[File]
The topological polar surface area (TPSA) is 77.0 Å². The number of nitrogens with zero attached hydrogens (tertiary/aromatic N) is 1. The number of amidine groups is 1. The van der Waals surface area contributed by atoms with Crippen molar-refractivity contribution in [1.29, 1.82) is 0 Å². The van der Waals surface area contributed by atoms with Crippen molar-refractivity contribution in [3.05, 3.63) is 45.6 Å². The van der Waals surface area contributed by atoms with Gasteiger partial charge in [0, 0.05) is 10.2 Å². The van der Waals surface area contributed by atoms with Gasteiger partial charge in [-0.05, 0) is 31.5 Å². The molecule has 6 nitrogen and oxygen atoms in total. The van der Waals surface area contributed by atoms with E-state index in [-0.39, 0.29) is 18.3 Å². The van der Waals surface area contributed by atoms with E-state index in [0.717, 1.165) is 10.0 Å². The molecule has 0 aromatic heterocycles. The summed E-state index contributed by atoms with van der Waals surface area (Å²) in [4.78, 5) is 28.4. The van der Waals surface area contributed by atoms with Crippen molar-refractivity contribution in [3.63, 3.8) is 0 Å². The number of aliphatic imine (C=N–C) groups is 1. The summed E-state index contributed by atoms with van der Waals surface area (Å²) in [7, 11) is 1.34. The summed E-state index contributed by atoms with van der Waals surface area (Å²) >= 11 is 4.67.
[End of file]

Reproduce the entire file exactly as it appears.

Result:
The topological polar surface area (TPSA) is 77.0 Å². The number of nitrogens with zero attached hydrogens (tertiary/aromatic N) is 1. The number of amidine groups is 1. The van der Waals surface area contributed by atoms with Crippen molar-refractivity contribution in [1.29, 1.82) is 0 Å². The van der Waals surface area contributed by atoms with Crippen molar-refractivity contribution in [3.05, 3.63) is 45.6 Å². The van der Waals surface area contributed by atoms with Gasteiger partial charge in [0, 0.05) is 10.2 Å². The van der Waals surface area contributed by atoms with Gasteiger partial charge in [-0.05, 0) is 31.5 Å². The molecule has 6 nitrogen and oxygen atoms in total. The van der Waals surface area contributed by atoms with E-state index in [-0.39, 0.29) is 18.3 Å². The van der Waals surface area contributed by atoms with E-state index in [0.717, 1.165) is 10.0 Å². The molecule has 0 aromatic heterocycles. The summed E-state index contributed by atoms with van der Waals surface area (Å²) in [4.78, 5) is 28.4. The van der Waals surface area contributed by atoms with Crippen molar-refractivity contribution in [3.63, 3.8) is 0 Å². The number of aliphatic imine (C=N–C) groups is 1. The summed E-state index contributed by atoms with van der Waals surface area (Å²) in [7, 11) is 1.34. The summed E-state index contributed by atoms with van der Waals surface area (Å²) >= 11 is 4.67.